His mother awakened Pete the next morning. While making breakfast, Lillie Thompson looked out her kitchen window to find the fallen airplane less than 500 feet south of the house. The plane's main gear and nose made contact with the ground at approximately the same time. The 12-cylinder Liberty motor had torn a big hole in the ground. One side of the main landing gear had torn off on initial impact, bounced over a hedge fence and into an old hog house some distance away. The plane flipped over after the second impact and came to rest on its back. The wings were completely destroyed. The metal frame of the fuselage and tail was intact except for the motor frame. Had Lindbergh remained in the plane there is a remote possibility he might have escaped injury. The tin seat had been thrown out of the wreckage and was found several feet away. The safety straps were in place and the fuselage was practically intact behind the mail compartment. The parachute from the failed flare was found hanging on the tailskid. Pete ran out to the crashed plane to find the revolver Lindbergh had told him about the night before. "I found the 38 caliber revolver, stuck it in my belt and really thought I was somebody." There were three mail bags on board. One from STL was split open and oil soaked evidently from the lubricating oil tank being cracked open at the same time that the mailbags were thrown from their compartment. A small amount of mail had scattered in the pasture. Lindbergh arrived around mid morning to find Pete and his neighbors picking up the stray envelopes. Lindbergh was not having a good couple of days. Enroute back to Covell from Chicago, Lindy was forced to land about 15 miles north of Bloomington due to an engine problem. After a quick fix, he continued on his way to the Covell area to search for his crashed plane. Flying over the Thompson farm, Lindy found the wreckage just yards from where he had stopped the night before. Cars lined the country road (now called Stringtown) in both directions. Lindbergh landed his reserve plane in the field next to the crashed plane. After Lindbergh had retrieved the mail, the small crowd of people that had gathered began to literally tear the plane apart for souvenirs. Lindy and Pete put the mail into the other plane. Then Pete recalled: "Lindy and I went up to the house to eat dinner." Pete's mother Lillie had prepared a fried chicken dinner with all the trimmings. After a short visit and lunch, Lindy had to get the mail, now twenty-four hours late, back to Chicago. But Lindbergh's problems were not over. His replacement plane that he had just flown in would not start. "We spent about two hours trying to get the new plane started. Lindbergh and I kept pulling the propeller like you did in those days, trying to start it. But it must have been too cold. The motor wouldn't turn over. Finally we went back to the house and boiled about 20 gallons of water to heat the radiator. Then the engine kicked right over." Pete recalled. Lindbergh gave a final wave good-bye and was on his way back to Chicago. That was the last time Pete and Lindbergh met face to face. However, Lindy would buzz over the farm from time to time and rock the wings and wave.
About a week later a maintenance crew from Robertson Aircraft arrived from St.Louis to pick up the rest of the wreckage. Pete recalled in a conversation with one of the men: "That Lindbergh is a good pilot but he sure is hard on equipment." The Thompsons received a check a few days later for services rendered.
Bill Frank of the Bloomington Daily Pantagraph was on the job with a camera on November 4th, 1926, when Lindbergh's airplane was found on the Thompson farm. His pictures appeared in the Bloomington paper the next day. A short time later, Lindbergh sent a letter to Mr. Bill requesting a copy of the photographs.
History Making Dates:
In 1919 Raymond Orteig issued a challenge to the aeronautical world by offering $25,000.00 to the first successful entrant to fly Trans-Atlantic Non-Stop between New York and Paris. Lindbergh stated: "I first considered the possibility of the New York to Paris flight while flying the mail one night in the fall of 1926." He talked to Pete Thompson of just that on November 3rd, 1926. December of 1926: Lindbergh talked to some men in STL who were interested in financing the trip and went to New York to get information about planes, motors and details about it. February 28,1927: Lindbergh placed an order with Ryan Airlines of San Diego, CA for a plane with a Wright Whirlwind J.5.C. 200 horsepower radial, air-cooled motor. May20, 1927: At 7:52am, Lindbergh departed Roosevelt Field on Long Island. He arrived at La Bourget Airport Paris at 10:22pm (French time) on May 21, 1927. Lindbergh had flown 3600 miles in 33 ˝ hours.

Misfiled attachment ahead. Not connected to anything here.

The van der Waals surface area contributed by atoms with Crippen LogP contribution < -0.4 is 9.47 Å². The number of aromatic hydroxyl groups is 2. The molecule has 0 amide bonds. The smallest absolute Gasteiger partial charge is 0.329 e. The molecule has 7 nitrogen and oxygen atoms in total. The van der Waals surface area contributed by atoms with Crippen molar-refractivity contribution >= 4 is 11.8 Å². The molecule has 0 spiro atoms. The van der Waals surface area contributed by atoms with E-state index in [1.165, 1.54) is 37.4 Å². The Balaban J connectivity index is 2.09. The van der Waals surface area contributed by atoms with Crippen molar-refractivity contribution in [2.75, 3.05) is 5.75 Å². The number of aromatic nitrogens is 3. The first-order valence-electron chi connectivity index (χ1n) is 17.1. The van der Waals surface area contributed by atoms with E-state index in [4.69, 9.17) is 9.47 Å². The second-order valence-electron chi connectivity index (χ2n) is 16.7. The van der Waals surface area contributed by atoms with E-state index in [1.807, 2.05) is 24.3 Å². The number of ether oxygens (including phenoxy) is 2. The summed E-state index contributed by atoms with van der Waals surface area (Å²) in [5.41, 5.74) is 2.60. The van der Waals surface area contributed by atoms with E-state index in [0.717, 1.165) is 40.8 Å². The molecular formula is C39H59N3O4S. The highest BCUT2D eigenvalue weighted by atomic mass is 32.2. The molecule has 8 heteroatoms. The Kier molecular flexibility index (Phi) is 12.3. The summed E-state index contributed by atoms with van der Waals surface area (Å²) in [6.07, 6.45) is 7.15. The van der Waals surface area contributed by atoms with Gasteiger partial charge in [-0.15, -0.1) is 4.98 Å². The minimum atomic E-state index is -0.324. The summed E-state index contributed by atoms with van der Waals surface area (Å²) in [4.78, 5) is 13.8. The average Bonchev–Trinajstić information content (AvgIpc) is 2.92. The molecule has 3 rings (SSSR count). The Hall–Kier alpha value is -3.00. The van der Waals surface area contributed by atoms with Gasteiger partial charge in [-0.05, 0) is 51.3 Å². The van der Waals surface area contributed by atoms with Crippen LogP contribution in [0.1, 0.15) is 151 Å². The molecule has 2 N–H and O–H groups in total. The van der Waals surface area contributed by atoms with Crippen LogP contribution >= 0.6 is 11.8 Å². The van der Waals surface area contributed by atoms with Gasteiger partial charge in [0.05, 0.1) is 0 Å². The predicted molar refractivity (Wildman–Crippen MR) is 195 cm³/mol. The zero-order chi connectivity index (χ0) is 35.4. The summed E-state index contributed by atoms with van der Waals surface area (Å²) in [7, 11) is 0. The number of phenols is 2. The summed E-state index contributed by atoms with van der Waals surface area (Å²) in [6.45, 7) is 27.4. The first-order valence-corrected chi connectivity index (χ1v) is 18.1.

By the time Lindbergh was preparing for his New York to Paris trip he had become a four-time member of the Caterpillar Club. Any flyer who jumps from an airplane to save his life becomes a member of this select group. Parachutes are made of silk and silk comes from caterpillars, hence the name Caterpillar Club. Lindbergh's first parachute jump was as a cadet in the Army Air Service after a mid air crash near Kelly Field (San Antonio, Texas). This marked the first time anyone had ever survived a collision of two planes in the air. The second jump occurred while spin testing a commercial plane at Lambert Field (STL). Lindbergh dislocated his shoulder in that jump. The third occurred over Ottawa, Illinois because a mechanic had removed a fuel tank and replaced it with another smaller one, failing to inform anyone of the change. Lindbergh's fourth jump was over Covell, Illinois at 13,000 feet. No other man in the country had made so many forced jumps. As a result, Lindy almost got grounded by then head of the Commerce Department, Aeronautics Branch, William P. MacCracken, Jr.. "I was thinking of grounding you so you wouldn't be taking so many chances." MacCracken told Lindbergh. Mr. MacCracken did not ground Lindbergh only because Bill Robertson went to MacCracken's office persuading him to keep Lindbergh flying. They were so close to getting the last $2000.00 to $3000.00 to build the plane for the Atlantic crossing. If Lindy lost his license, they would lose their funding.
Robertson Aircraft: Shortly after the November 3, 1926, crash in Covell, Lindbergh left Robertson Aircraft to devote full attention to preparations for his transatlantic flight. Robertson Aircraft finished its first year with a performance record of ninety-eight percent of flights completed. However the operation was losing money, and the Robertsons eventually sold their route to another company that later became part of American Airlines.
B.K. Thompson: Son of Charles and Lillie Thompson. Pete married Sybil Cooke, had two children, one of whom was Myra, my mother, a son Von, and eight grandchildren. Pete retired after thirty-two years with Standard Oil as a bulk dealer. Pete died Nov.13, 1982.
The Thompson Farm: For many years the crash sight was marked by a tower built by Charles Thompson. After years of farming around it, however, the tower was finally torn down.
Historical Marker: An Illinois Historical Marker was placed at the sight of the Covell crash. It reads as follows: "ON A REGULAR MAIL FLIGHT NOVEMBER3,1926, CHARLES A. LINDBERGH PARACHUTED NEAR COVEL, IL.. HIS PLANE LANDED ON THE CHARLES THOMPSON FARM 500' SOUTH OF THIS MARKER." Dedicated September 25, 1977 by the Corn Belt Philatelic Society.
Lindbergh History Pictures:
Click on the following thumbnail images to view larger images.
6416 Quailwood Drive
Floyds Knobs, IN 47119